MINUTES OF THE REGULAR FACULTY COUNCIL MEETING OF
APRIL 14, 2014


VII. NEW BUSINESS.

B. Required and Proposed Revisions to the Basic Course Evaluation (D 11504-11507).

On behalf of the Educational Policy Committee (EPC), Professor Mary Rose (committee chair, sociology) gave a brief overview of the required and proposed revisions to the Basic Course Instructor Survey form outlining the changes made as a result of feedback from the Faculty Council on March 17, 2014.1 In section one of the form, five items mandated by UT System were added, two existing items were preserved, and two new items were added:
    1. Instructor clearly defined and explained the course objectives and expectations.
    2. The instructor was prepared for each instructional activity.
    3. The instructor communicated information effectively.
    4. The instructor encouraged me to take an active role in my own learning;.
    5. The instructor was available to students either electronically or in person.
    6. The instructor made me feel free to ask questions, disagree, and express my ideas.
    7. The course was well organized.
    8. The course materials (e.g., text and supplemental materials) were helpful to me.
    9. Overall, I learned a great deal in this course.
In response to feedback from faculty in the College of Fine Arts, Professor Rose said the following instruction was added: “‘Neutral’ meansĀ  ‘no strong opinion one way or another,’ not ‘Not applicable/cannot rate.’” She asked the Faculty Council to give the Center for Teaching and Learning room to edit the instruction given the limited amount of space they had to work with on the form. With regard to the second section of the form, Professor Rose mentioned a small editorial change in the workload item, the middle category, which read “AboutĀ  right.” Professor Rose opened the floor to questions.

Professor Gordon Novak (computer science) expressed his discomfort with the ordering of response from good to bad saying he felt it ought to be reversed. Professor Rose responded saying that because we read left to right, it seemed awkward to her to reorder the letters to “FDCBA” from “ABCDF,” and she expressed concern that it would introduce measurement error. However, she indicated that if the members felt strongly, she would entertain a friendly amendment. Professor Beckner said, “Some of the people in my section agree with the chair.” Patricia Roberts-Miller (rhetoric and writing) said in her past experience as director of a freshmen composition program, she had “read literally hundreds and maybe even one thousand or more evaluations each year” similar to this one and had never seen errors. Instead, one would see whether the overall GPA correlated to the probable grade, and added that even though the order may “bother us aesthetically,” it would not introduce error. Professor Rose commented that it might actually be good to have a few items out of order to test for response bias. Professor Wayne Rebhorn (English) also voiced that he did not have an issue with the “ABCD” order.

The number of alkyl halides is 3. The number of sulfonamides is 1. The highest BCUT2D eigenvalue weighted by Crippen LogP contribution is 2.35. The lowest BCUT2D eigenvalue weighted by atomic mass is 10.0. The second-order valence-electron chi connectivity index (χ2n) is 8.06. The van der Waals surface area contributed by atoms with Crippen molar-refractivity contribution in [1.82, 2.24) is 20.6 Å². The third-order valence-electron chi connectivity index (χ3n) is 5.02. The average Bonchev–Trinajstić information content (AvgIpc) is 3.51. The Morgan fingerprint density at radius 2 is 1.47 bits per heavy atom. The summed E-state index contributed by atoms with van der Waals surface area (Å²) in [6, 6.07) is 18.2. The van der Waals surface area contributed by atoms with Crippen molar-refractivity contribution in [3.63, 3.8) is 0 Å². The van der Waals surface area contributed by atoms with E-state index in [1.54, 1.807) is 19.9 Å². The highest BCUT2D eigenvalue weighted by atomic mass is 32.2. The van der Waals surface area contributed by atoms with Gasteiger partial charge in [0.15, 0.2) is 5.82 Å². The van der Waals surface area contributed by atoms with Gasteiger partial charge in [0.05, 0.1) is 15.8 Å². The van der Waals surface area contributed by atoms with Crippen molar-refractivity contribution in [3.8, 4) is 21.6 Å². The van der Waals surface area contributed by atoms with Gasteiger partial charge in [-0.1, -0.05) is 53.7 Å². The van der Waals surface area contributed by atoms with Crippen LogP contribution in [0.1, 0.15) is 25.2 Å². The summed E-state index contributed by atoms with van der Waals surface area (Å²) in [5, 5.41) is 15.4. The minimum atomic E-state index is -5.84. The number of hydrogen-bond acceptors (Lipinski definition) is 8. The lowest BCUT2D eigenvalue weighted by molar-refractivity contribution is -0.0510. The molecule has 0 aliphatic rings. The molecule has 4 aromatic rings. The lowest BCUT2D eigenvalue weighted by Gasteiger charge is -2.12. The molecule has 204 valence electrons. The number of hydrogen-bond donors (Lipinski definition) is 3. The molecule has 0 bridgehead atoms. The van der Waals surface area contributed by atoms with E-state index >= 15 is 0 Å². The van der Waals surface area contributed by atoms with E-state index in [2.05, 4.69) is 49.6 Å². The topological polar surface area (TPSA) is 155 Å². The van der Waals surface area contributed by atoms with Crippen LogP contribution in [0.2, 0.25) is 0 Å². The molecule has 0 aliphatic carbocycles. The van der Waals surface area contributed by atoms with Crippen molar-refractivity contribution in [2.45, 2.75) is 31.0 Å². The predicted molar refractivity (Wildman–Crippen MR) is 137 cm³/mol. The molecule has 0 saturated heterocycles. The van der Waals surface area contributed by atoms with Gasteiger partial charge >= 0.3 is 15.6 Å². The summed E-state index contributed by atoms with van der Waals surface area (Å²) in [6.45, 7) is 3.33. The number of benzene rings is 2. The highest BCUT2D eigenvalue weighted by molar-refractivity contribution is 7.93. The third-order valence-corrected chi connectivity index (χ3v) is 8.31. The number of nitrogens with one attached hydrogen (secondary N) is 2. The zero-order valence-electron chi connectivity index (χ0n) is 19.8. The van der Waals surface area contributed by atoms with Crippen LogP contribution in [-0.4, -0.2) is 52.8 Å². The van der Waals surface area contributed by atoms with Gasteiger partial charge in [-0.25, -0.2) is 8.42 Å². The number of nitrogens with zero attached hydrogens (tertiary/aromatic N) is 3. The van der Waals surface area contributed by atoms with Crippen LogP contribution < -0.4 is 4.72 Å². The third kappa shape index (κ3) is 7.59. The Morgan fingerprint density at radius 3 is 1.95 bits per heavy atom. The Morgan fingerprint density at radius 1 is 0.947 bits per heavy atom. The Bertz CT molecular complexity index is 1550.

Professor Marvin Shepherd asked if the current system addressed team-taught courses, and if not, had the committee ever considered developing such an evaluation? Professor Rose replied that team-taught courses were currently evaluated as a whole and not by individual instructors. She opined that it would be wonderful if someone were to create a form to be used in team-taught courses that would have slightly different instructions and have additional items. She didn’t think that it would need to go through the Educational Policy Committee as long as the mandated items were included.

Professor Rebhorn said that he was bothered by #3 in the second section saying, “it’s sort of like porridge is too hot, porridge is too cold, the porridge is just right.” He was concerned the preferred measurement, the middle category, would cause confusion. Professor Rose reasoned that the structure had been used for decades and that the committee had only slightly modified the wording of the middle category. She felt that a conscientious student would read the question and not just mark down the form.

Chair Hart called the question and the proposal passed by unanimous vote.


1Also reference PowerPoint slides in Appendix A.

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